10 More and 10 Less
Lesson 2 of 11
Objective: SWBAT mentally find ten more and ten less than a number without counting.
I like to start this lesson by watching the following video
After the video, we practice counting by tens to 100. I then randomly call on students and ask them to tell me the age of someone in their family. I write the numbers on the board as they are called out. After four or five, I then use the T chart to demonstrate the tens and ones place.
I have students use base ten blocks to model 35 and 36. Guide the students to think about their numbers:
- Which number is less, 35 or 36? (36)
- How does your model show that 35 is less than 36? (35 has fewer ones blocks than 36)
- What number is one more than 36? How do you know? (37 is one more, it comes just after 36 when I am counting.)
Read the following problem to the class: Tony has 22 markers. Pat has 10 less markers than Tony. Jan has 10 more markers than Tony. How many markers does each child have?
- How can you use a model to find the number of markers that Pat has? (Pat has 10 fewer than Tony, so I start by showing Tony’s markers. He has 22, 2 tens and 2 ones. If I take 1 ten away, that leaves 1 ten and 2 ones, or 12.)
- How can we use a model to find how many markers that Jan has? (Jan has 10 more than Tony. Tony has 2 tens, and 2 ones. If I add 1 ten, then Jan has 3 tens and 2 ones, or 32 markers)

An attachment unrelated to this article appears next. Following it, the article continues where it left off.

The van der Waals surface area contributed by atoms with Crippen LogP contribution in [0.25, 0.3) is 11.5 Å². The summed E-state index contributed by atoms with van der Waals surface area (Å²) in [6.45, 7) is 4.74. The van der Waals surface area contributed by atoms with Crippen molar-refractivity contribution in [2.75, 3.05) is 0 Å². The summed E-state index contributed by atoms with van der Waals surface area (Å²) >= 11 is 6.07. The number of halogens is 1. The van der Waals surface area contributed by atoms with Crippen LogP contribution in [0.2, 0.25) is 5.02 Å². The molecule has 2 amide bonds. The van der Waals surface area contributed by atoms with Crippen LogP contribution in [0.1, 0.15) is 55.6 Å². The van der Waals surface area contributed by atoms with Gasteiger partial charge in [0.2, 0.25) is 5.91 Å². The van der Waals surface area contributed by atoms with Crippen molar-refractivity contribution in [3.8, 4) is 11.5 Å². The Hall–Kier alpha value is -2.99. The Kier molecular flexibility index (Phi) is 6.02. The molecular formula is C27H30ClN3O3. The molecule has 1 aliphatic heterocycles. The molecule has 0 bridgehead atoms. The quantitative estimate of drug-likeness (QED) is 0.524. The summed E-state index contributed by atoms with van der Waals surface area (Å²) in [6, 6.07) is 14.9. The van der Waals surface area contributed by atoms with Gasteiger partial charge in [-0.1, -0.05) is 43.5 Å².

I have students draw a picture to show how many markers each child has. Point out that there is a quicker way to solve our problem rather than writing or drawing it.
- When we find 10 more or 10 less, what happens to the number of ones? (They stay the same.)
Explain that because the tens digit only changes by 1, we can find 10 more or 10 less by mentally adding or subtracting 1 to the number of tens.
I model this by selecting a number and asking students to determine what number is 10 more and what number is 10 less. For example – I write the number 33 on the board, and draw the tens and ones. Draw the number that is 10 more and 10 less.
- What do the numbers on the left show? (2 tens 3 ones, 23)
- How does it compare to the model for 33? (It has one less ten.)
- How do the numbers show that 43 is 10 more than 33? (The tens place changes from 3 to 4. That means there is 1 more than in 43 than there is in 33.)
- What number is 10 more than 43? (53, the tens place changes from 4 to 5.)
For the independent practice portion, I give each student 2 number cubes (dice). They roll the dice and record the two digit number. Then then draw the number using tens and ones, and determine the number that is 10 more and 10 less.
For those struggling students, I pull them into a small group and we use a hundred chart and practice counting by tens.
I also give them base ten blocks to help with building their numbers on the independent activity.. I write a number on a white board and ask students to model the number. For example:
- How many tens are there in 47? (4 tens)
- How many ones are there in 47? (7 ones)
Then have students add one more ten to their model and ask “What number is 10 more than 47?” Have students go back to the original number (47) and take away one ten, ask “What number is 10 less than 47?”
To close out this lesson, I number index cards with numbers that are three cards in each set. The cards are numbered so that there are three in each set – the base number, 10 more, and 10 less (for example: the first set of cards would be 65, 75, 85; the second set would be 35, 45, 55; etc.)
Each student gets 1 card. Then then walk around and find their corresponding cards that go with their set.